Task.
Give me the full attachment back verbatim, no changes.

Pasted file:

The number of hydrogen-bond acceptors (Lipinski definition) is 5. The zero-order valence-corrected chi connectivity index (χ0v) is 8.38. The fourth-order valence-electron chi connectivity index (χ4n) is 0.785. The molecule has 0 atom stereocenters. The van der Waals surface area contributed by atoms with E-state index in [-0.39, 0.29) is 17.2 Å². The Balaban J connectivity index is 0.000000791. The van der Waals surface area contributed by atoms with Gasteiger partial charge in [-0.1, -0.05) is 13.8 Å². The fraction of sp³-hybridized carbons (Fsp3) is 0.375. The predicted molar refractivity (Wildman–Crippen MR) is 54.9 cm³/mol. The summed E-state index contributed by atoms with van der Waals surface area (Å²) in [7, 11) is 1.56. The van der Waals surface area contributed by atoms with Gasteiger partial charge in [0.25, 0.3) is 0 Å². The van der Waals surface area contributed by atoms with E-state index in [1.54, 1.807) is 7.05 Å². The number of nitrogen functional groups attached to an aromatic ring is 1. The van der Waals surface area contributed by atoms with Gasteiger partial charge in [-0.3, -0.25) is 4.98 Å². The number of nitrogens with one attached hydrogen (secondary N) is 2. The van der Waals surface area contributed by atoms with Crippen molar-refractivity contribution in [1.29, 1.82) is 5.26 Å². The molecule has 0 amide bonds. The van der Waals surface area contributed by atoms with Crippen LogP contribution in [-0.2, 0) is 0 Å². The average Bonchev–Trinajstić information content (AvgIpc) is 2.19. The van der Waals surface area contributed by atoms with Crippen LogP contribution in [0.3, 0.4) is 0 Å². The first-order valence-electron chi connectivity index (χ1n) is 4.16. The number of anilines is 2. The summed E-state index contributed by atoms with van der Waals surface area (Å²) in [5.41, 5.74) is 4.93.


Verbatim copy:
The number of hydrogen-bond acceptors (Lipinski definition) is 5. The zero-order valence-corrected chi connectivity index (χ0v) is 8.38. The fourth-order valence-electron chi connectivity index (χ4n) is 0.785. The molecule has 0 atom stereocenters. The van der Waals surface area contributed by atoms with E-state index in [-0.39, 0.29) is 17.2 Å². The Balaban J connectivity index is 0.000000791. The van der Waals surface area contributed by atoms with Gasteiger partial charge in [-0.1, -0.05) is 13.8 Å². The fraction of sp³-hybridized carbons (Fsp3) is 0.375. The predicted molar refractivity (Wildman–Crippen MR) is 54.9 cm³/mol. The summed E-state index contributed by atoms with van der Waals surface area (Å²) in [7, 11) is 1.56. The van der Waals surface area contributed by atoms with Gasteiger partial charge in [0.25, 0.3) is 0 Å². The van der Waals surface area contributed by atoms with E-state index in [1.54, 1.807) is 7.05 Å². The number of nitrogen functional groups attached to an aromatic ring is 1. The van der Waals surface area contributed by atoms with Gasteiger partial charge in [-0.3, -0.25) is 4.98 Å². The number of nitrogens with one attached hydrogen (secondary N) is 2. The van der Waals surface area contributed by atoms with Crippen molar-refractivity contribution in [1.29, 1.82) is 5.26 Å². The molecule has 0 amide bonds. The van der Waals surface area contributed by atoms with Crippen LogP contribution in [-0.2, 0) is 0 Å². The average Bonchev–Trinajstić information content (AvgIpc) is 2.19. The van der Waals surface area contributed by atoms with Crippen LogP contribution in [0.3, 0.4) is 0 Å². The first-order valence-electron chi connectivity index (χ1n) is 4.16. The number of anilines is 2. The summed E-state index contributed by atoms with van der Waals surface area (Å²) in [5.41, 5.74) is 4.93.